You Know My Name (Look Up The Number) single artwork - United KingdomWritten by: Lennon-McCartney
Recorded: 17 May; 7, 8 June 1967; 30 April 1969
Producer: George Martin
Engineer: Geoff Emerick

Released: 6 March 1970 (UK), 11 March 1970 (US)

John Lennon: vocals, guitar, maracas, harmonica, handclaps
Paul McCartney: vocals, piano, bass, handclaps
George Harrison: backing vocals, guitar, vibes, handclaps
Ringo Starr: vocals, drums, bongos, handclaps
Mal Evans: spade in gravel
Brian Jones: alto saxophone

Available on:
Past Masters
Anthology 2

One of the strangest songs in The Beatles' entire canon, You Know My Name (Look Up The Number) was originally recorded in 1967, but remained unreleased until the Let It Be single three years later.

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A multi-part song containing a nightclub cabaret pastiche and a host of silly voices and effects, You Know My Name was recorded in the weeks following the completion of the Sgt Pepper album.

By this time The Beatles had lost some of their focus, and were experimenting with a number of songwriting and recording techniques.

John had arrived one night with this song which was basically a mantra: 'You know my name, look up the number.' And I never knew who he was aiming that at, it might have been an early signal to Yoko. It was John's original idea and that was the complete lyric. He brought it in originally as a 15-minute chant when he was in space-cadet mode and we said, 'Well, what are we going to do with this then?' and he said, 'It's just like a mantra.' So we said, 'Okay, let's just do it'.
Paul McCartney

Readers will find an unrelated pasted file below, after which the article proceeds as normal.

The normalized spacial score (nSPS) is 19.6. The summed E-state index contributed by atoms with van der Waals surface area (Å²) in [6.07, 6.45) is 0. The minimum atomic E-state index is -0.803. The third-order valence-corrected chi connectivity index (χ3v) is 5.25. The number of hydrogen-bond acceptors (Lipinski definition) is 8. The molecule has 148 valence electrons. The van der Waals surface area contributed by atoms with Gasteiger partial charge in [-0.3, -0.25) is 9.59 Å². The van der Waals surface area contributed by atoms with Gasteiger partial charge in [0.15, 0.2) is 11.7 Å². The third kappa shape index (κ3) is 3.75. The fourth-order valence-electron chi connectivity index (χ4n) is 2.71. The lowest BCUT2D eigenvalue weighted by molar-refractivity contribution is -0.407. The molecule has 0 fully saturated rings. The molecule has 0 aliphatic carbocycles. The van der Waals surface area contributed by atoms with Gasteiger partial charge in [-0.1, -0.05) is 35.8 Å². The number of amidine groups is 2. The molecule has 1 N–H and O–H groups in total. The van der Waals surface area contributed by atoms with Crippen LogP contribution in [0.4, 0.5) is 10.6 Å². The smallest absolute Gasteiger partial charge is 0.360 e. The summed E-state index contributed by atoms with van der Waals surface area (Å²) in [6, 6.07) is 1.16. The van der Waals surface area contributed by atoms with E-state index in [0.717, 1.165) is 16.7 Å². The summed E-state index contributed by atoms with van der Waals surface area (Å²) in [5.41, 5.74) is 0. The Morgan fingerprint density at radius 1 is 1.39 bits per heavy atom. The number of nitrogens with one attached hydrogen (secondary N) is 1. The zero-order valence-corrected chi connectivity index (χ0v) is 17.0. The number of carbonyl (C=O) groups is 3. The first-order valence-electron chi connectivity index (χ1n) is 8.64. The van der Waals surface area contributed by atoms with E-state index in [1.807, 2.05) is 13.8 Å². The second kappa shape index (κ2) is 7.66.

Many Years From Now, Barry Miles

In fact, the song was inspired by a slogan on the front of the London telephone directory for 1967, which Lennon had seen at McCartney's house.

That was a piece of unfinished music that I turned into a comedy record with Paul. I was waiting for him in his house, and I saw the phone book was on the piano with 'You know the name, look up the number.' That was like a logo, and I just changed it. It was going to be a Four Tops kind of song - the chord changes are like that - but it never developed and we made a joke of it. Brian Jones is playing saxophone on it.
John Lennon
All We Are Saying, David Sheff

In 1988 Paul McCartney, perhaps unexpectedly, named You Know My Name (Look Up The Number) as his favourite song by The Beatles.

People are only just discovering the b-sides of Beatles singles. They're only just discovering things like You Know My Name (Look Up The Number) - probably my favourite Beatles track, just because it's so insane. All the memories...
Paul McCartney
The Complete Beatles Recording Sessions, Mark Lewisohn

Structurally, You Know My Name (Look Up The Number) consists of five separate parts. The first was the most conventional, consisting of the song's title chanted by Lennon and McCartney, with a prominent piano backing.

Part two, which was later edited out at Lennon's behest, repeated the mantra to a ska backing. This was restored in 1996 in a new stereo mix prepared for Anthology 2.

The third part was the nightclub section, introduced by Lennon with the words, "Good evening and welcome to Slaggers. Featuring Dennis O'Bell".

O'Bell was a fictional lounge singer character played by McCartney. The name was similar to film producer Dennis O'Dell, who had worked on A Hard Day's Night and with Lennon on How I Won The War.

O'Dell later produced Magical Mystery Tour and became the head of Apple Films. Following the song's release in 1970, he received a spate of phone calls from Beatles fans who took the song's invitation literally.

There were so many of them my wife started going out of her mind. Neither of us knew why this was suddenly happening. Then I happened to be in one Sunday and picked up the phone myself. It was someone on LSD calling from a candle-making factory in Philadelphia and they just kept saying, 'We know your name and now we've got your number'.